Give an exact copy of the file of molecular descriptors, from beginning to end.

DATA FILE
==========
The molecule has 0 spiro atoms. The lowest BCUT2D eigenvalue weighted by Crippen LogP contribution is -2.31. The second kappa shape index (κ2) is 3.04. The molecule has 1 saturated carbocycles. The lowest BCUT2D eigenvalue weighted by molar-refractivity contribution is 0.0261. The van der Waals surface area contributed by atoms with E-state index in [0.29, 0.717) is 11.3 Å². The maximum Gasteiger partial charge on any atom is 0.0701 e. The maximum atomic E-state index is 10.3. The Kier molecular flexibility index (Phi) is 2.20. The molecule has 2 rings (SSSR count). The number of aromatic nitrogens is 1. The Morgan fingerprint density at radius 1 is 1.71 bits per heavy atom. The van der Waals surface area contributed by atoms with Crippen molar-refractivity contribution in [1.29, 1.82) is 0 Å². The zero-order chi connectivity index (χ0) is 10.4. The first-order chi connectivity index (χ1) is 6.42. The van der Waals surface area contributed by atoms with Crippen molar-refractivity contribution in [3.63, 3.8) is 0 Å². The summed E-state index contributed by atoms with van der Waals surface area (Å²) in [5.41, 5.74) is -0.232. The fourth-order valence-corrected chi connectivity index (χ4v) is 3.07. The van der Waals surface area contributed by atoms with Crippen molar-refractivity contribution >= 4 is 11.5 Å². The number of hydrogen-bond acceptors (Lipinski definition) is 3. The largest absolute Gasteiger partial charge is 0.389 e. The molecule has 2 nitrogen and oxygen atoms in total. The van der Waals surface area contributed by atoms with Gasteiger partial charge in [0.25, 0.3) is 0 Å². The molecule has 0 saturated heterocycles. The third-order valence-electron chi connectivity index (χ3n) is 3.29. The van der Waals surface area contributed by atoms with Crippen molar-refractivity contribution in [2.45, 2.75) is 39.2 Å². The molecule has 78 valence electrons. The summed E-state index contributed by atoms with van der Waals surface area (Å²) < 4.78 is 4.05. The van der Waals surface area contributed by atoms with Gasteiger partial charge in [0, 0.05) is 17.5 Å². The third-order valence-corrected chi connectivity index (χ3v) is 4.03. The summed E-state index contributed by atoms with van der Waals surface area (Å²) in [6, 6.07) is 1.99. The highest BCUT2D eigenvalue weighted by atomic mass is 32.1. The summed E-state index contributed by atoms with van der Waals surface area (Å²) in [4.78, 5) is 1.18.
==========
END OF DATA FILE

The molecule has 0 spiro atoms. The lowest BCUT2D eigenvalue weighted by Crippen LogP contribution is -2.31. The second kappa shape index (κ2) is 3.04. The molecule has 1 saturated carbocycles. The lowest BCUT2D eigenvalue weighted by molar-refractivity contribution is 0.0261. The van der Waals surface area contributed by atoms with E-state index in [0.29, 0.717) is 11.3 Å². The maximum Gasteiger partial charge on any atom is 0.0701 e. The maximum atomic E-state index is 10.3. The Kier molecular flexibility index (Phi) is 2.20. The molecule has 2 rings (SSSR count). The number of aromatic nitrogens is 1. The Morgan fingerprint density at radius 1 is 1.71 bits per heavy atom. The van der Waals surface area contributed by atoms with Crippen molar-refractivity contribution in [1.29, 1.82) is 0 Å². The zero-order chi connectivity index (χ0) is 10.4. The first-order chi connectivity index (χ1) is 6.42. The van der Waals surface area contributed by atoms with Crippen molar-refractivity contribution in [3.63, 3.8) is 0 Å². The summed E-state index contributed by atoms with van der Waals surface area (Å²) in [5.41, 5.74) is -0.232. The fourth-order valence-corrected chi connectivity index (χ4v) is 3.07. The van der Waals surface area contributed by atoms with Crippen molar-refractivity contribution >= 4 is 11.5 Å². The number of hydrogen-bond acceptors (Lipinski definition) is 3. The largest absolute Gasteiger partial charge is 0.389 e. The molecule has 2 nitrogen and oxygen atoms in total. The van der Waals surface area contributed by atoms with Gasteiger partial charge in [0.25, 0.3) is 0 Å². The molecule has 0 saturated heterocycles. The third-order valence-electron chi connectivity index (χ3n) is 3.29. The van der Waals surface area contributed by atoms with Crippen molar-refractivity contribution in [2.45, 2.75) is 39.2 Å². The molecule has 78 valence electrons. The summed E-state index contributed by atoms with van der Waals surface area (Å²) < 4.78 is 4.05. The van der Waals surface area contributed by atoms with Gasteiger partial charge in [0, 0.05) is 17.5 Å². The third-order valence-corrected chi connectivity index (χ3v) is 4.03. The summed E-state index contributed by atoms with van der Waals surface area (Å²) in [6, 6.07) is 1.99. The highest BCUT2D eigenvalue weighted by atomic mass is 32.1. The summed E-state index contributed by atoms with van der Waals surface area (Å²) in [4.78, 5) is 1.18.